Faithfull’s long and distinguished career has
seen her emerge as one of the most original female
singer-songwriters this country has produced. Utterly
unsentimental yet somehow affectionate, Marianne possesses
that rare ability to transform any lyric into something
compelling and personal; and not just on her own songs,
for she has become a master of the art of finding
herself in the words and music of others.
Marianne Faithfull’s story has, of course, been
well documented, not least in her entertaining and
insightful autobiography 'Faithfull' (1994). Born
in Hampstead in December 1946 Faithfull’s career
as the crown princess of swinging London was launched
with ‘As Tears Go By’, the first song
ever written by Mick Jagger and Keith Richards. Five
albums followed whilst Marianne also embarked on a
parallel career as an actress, both on film in 'Girl
On A Motorcycle' (1968) and on stage in Chekhov’s
'Three Sisters' (1967) and 'Hamlet' (1969) By the
end of the Sixties personal problems halted Marianne’s
career and her drug addiction took over.
Faithfull emerged tentatively in the mid-seventies
with a country album called 'Dreamin' My Dreams' (1976)
but it was her furious re-surfacing on 'Broken English'
in 1979 that definitively brought her back. Further
new wave explorations followed with 'Dangerous Acquaintances'
(1981) and 'A Child's Adventure' (1983). But despite
her new creative vigour, Marianne was not entirely
free of the chemicals that had ravaged her in the
Displaying a sadness tempered by optimism and a despair
rescued by humour Marianne returned, finally clean,
with a collection of classic pop, blues and art songs
on the critically lauded 'Strange Weather' (1987).
A live retrospective followed on 'Blazing Away' (CD&VHS
1990), which ably displayed why Faithfull has become
one of the most sought after concert artists of the
last 30 years.
New directions were taken on 'A Secret Life' (1995)
co-written with the Italian composer Angelo Badalementi
and in her exploration of the music of Kurt Weill
and Bertolt Brecht beginning in 1991 with her performance
in the Threepenny Opera, at the Gate Theatre in Dublin
and continuing with '20th Century Blues' (1996). This
journey concluded with her important recording of
the opera 'The Seven Deadly Sins' (1998). Marianne
returned to her mainstream musical career with the
release of one of her most admired albums, 'Vagabond
Ways' in 1999.
millennium ushered in a period of renewed creative
vigour that saw Marianne return to her acting career
in 'Intimacy' (2001), 'Marie Antoinette' (2006), and
her acclaimed starring role in 'Irina Palm' (2006)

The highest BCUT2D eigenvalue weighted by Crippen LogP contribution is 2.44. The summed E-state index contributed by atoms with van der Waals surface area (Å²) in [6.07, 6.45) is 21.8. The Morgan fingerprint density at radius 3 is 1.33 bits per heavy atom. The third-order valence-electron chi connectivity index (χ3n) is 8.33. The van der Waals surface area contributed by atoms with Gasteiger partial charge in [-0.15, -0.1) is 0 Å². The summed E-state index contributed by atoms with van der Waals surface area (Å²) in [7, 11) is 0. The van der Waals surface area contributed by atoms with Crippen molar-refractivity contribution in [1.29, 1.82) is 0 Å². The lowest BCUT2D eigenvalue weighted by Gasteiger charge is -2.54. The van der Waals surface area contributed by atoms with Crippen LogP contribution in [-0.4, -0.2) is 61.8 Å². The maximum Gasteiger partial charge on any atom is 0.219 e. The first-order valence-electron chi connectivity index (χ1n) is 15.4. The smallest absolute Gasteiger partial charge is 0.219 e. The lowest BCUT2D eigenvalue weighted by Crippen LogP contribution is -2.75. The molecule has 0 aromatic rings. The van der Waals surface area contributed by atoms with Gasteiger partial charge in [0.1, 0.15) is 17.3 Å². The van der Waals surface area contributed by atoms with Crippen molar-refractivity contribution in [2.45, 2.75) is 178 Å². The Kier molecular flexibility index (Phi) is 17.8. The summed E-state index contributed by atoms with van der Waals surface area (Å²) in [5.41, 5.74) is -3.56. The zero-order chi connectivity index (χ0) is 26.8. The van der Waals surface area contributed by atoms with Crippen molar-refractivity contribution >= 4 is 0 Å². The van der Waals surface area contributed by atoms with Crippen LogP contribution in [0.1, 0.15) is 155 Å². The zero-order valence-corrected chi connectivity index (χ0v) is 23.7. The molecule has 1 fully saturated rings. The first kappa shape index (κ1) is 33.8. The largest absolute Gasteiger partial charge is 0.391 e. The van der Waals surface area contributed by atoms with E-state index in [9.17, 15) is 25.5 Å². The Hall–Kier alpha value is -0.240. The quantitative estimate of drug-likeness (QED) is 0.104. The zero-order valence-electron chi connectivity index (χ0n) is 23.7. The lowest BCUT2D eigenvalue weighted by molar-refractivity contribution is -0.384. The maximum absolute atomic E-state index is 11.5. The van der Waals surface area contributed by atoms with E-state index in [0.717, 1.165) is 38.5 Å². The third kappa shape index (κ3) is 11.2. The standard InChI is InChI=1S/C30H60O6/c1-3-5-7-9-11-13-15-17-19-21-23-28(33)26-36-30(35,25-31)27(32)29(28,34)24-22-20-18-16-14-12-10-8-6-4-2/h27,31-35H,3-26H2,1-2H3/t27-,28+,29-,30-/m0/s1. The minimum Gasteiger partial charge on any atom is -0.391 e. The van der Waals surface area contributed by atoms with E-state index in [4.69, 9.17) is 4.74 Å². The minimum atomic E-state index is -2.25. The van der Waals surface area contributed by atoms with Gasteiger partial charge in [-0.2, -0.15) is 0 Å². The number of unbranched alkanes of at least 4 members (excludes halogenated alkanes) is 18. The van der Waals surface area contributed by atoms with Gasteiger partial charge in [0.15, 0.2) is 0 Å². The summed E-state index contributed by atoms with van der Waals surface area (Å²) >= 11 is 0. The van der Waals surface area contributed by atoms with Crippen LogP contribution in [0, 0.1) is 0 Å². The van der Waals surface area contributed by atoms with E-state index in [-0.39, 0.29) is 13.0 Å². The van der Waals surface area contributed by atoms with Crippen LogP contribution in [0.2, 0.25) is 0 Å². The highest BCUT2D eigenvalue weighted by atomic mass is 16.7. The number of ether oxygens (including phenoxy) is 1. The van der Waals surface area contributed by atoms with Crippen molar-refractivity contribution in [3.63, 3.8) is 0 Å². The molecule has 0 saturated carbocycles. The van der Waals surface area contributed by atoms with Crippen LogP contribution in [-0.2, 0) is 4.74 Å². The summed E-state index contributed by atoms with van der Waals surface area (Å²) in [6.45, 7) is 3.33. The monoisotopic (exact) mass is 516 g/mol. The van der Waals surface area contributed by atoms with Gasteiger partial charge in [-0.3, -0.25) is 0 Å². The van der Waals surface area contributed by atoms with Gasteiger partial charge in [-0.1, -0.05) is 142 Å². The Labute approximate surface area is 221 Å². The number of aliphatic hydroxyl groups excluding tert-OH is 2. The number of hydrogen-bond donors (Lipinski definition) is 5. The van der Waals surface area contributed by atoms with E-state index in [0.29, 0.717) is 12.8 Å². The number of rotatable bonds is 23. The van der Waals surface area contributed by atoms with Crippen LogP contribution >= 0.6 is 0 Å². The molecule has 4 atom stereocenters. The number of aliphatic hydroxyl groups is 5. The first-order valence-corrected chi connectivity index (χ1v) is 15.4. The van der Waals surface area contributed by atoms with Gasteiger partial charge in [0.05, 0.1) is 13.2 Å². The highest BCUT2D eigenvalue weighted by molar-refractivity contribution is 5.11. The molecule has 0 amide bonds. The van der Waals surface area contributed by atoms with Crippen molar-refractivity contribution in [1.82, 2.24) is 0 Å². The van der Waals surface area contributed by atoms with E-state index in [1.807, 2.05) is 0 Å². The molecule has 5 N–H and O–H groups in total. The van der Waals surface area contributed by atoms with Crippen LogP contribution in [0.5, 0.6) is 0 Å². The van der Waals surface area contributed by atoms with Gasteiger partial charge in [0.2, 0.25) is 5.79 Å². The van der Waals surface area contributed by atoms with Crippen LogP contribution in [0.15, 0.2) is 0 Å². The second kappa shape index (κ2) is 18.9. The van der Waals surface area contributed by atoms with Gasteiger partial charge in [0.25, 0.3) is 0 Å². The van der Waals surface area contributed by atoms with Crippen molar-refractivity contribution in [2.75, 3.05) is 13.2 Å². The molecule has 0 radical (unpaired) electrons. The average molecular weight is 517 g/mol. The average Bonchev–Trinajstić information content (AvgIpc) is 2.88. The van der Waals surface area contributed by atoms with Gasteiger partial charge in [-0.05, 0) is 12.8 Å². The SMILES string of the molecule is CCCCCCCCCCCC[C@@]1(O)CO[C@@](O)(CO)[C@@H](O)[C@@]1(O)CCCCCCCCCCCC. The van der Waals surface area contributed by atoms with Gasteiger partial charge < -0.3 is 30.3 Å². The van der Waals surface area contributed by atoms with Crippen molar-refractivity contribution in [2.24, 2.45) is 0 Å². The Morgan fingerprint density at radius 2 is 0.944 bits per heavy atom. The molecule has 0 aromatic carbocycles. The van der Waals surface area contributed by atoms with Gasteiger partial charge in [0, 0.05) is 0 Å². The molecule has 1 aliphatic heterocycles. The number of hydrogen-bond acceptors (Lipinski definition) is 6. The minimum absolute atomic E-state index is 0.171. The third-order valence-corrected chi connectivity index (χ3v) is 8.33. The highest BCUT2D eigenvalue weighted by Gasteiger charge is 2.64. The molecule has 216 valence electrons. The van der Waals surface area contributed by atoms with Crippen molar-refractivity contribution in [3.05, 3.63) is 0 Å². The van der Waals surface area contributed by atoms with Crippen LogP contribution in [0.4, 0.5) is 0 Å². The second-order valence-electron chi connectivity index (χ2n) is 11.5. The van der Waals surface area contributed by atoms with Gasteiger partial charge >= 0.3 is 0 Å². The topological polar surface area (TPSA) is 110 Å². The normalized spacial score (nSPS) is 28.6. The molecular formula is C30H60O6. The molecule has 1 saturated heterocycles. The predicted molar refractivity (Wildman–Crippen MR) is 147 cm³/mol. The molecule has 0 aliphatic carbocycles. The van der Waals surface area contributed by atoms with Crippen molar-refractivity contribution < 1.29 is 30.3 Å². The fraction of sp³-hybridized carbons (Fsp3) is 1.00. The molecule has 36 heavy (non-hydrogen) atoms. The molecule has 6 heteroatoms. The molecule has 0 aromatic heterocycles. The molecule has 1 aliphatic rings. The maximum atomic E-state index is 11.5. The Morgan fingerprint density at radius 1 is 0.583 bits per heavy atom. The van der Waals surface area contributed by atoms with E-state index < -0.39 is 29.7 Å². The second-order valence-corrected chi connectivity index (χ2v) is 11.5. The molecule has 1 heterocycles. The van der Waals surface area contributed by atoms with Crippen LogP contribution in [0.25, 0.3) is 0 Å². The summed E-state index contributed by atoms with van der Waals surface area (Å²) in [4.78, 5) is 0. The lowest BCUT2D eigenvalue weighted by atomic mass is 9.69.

for which she was nominated at the EFA for best actress.
Two acclaimed albums followed based around collaborations
with other artists that put her firmly back in the
rock idiom 'Kissin Time' (2002) with Billy Corgan,
Beck, Pulp and Blur and more successfully with PJ
Harvey, Nick Cave, Damon Albarn and Jon Brion on 'Before
The Poison' (2004). Marianne also returned to the
stage in 'The Black Rider' (2004), a Faustian musical
written by old friends Tom Waits and the late William
Burroughs. Health scares put Marianne out of action
for much of 2005 and 2006 but in 2007 Marianne toured
the world and released a second volume of memoirs
detailing a more personal side of her life called
'Memories, Dreams & Reflections' (2007).
new album ‘Easy Come, Easy Go’ will be
released in Britain in March 2009. Recorded over a
two week period at the historic Sear Sound studios
in New York all the songs have been chosen by Marianne
and Hal. The album includes interpretations of varied
songs including Billie Holiday’s ‘Solitude’,
Merle Haggard’s ‘Sing Me Back Home’,
Bessie Smith’s ‘Easy Come Easy Go Blues’
(the title track), Morrissey’s ‘Dear God
Please Help Me’ and Dolly Parton’s ‘Down
From Dover’. Using a brass band and string section,
the band also reunites Marianne with Marc Ribot, and
Barry Reynolds. Both Marianne and Hal feel the album
is one of their best to date. Marianne will also be
doing some special readings throughout 2009 of Shakespeare's
love sonnets, accompanied by a cello.
the defining statements of many artists are made during
their early years, Marianne Faithfull continues to
develop her own voice. She sets herself aside from
her contemporaries in her continuing quest to explore
new creative areas in a career that has always been
a positive process of self-assertion.